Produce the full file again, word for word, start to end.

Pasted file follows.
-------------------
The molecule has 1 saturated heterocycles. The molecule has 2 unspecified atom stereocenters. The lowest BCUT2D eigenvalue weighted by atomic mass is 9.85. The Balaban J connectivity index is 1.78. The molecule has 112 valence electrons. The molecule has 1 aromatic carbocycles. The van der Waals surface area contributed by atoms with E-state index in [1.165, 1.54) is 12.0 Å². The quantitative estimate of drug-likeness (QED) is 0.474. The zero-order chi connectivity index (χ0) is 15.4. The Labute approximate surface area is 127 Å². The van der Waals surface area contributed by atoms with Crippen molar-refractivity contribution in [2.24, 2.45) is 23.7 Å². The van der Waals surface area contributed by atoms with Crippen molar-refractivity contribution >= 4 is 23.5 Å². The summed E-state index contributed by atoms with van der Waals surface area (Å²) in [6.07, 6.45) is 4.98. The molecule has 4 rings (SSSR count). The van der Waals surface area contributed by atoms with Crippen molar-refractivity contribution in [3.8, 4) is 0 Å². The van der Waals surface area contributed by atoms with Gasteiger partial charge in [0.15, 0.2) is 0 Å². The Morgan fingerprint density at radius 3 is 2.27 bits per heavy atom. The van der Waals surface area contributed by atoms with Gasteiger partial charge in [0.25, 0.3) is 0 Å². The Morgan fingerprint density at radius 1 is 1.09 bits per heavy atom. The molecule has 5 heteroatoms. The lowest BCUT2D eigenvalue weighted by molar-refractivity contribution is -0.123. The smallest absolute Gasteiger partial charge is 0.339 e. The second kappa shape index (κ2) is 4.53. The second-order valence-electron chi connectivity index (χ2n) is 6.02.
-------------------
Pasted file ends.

The molecule has 1 saturated heterocycles. The molecule has 2 unspecified atom stereocenters. The lowest BCUT2D eigenvalue weighted by atomic mass is 9.85. The Balaban J connectivity index is 1.78. The molecule has 112 valence electrons. The molecule has 1 aromatic carbocycles. The van der Waals surface area contributed by atoms with E-state index in [1.165, 1.54) is 12.0 Å². The quantitative estimate of drug-likeness (QED) is 0.474. The zero-order chi connectivity index (χ0) is 15.4. The Labute approximate surface area is 127 Å². The van der Waals surface area contributed by atoms with Crippen molar-refractivity contribution in [2.24, 2.45) is 23.7 Å². The van der Waals surface area contributed by atoms with Crippen molar-refractivity contribution >= 4 is 23.5 Å². The summed E-state index contributed by atoms with van der Waals surface area (Å²) in [6.07, 6.45) is 4.98. The molecule has 4 rings (SSSR count). The van der Waals surface area contributed by atoms with Crippen molar-refractivity contribution in [3.8, 4) is 0 Å². The van der Waals surface area contributed by atoms with Gasteiger partial charge in [0.15, 0.2) is 0 Å². The Morgan fingerprint density at radius 3 is 2.27 bits per heavy atom. The van der Waals surface area contributed by atoms with Gasteiger partial charge in [0.25, 0.3) is 0 Å². The Morgan fingerprint density at radius 1 is 1.09 bits per heavy atom. The molecule has 5 heteroatoms. The lowest BCUT2D eigenvalue weighted by molar-refractivity contribution is -0.123. The smallest absolute Gasteiger partial charge is 0.339 e. The second kappa shape index (κ2) is 4.53. The second-order valence-electron chi connectivity index (χ2n) is 6.02.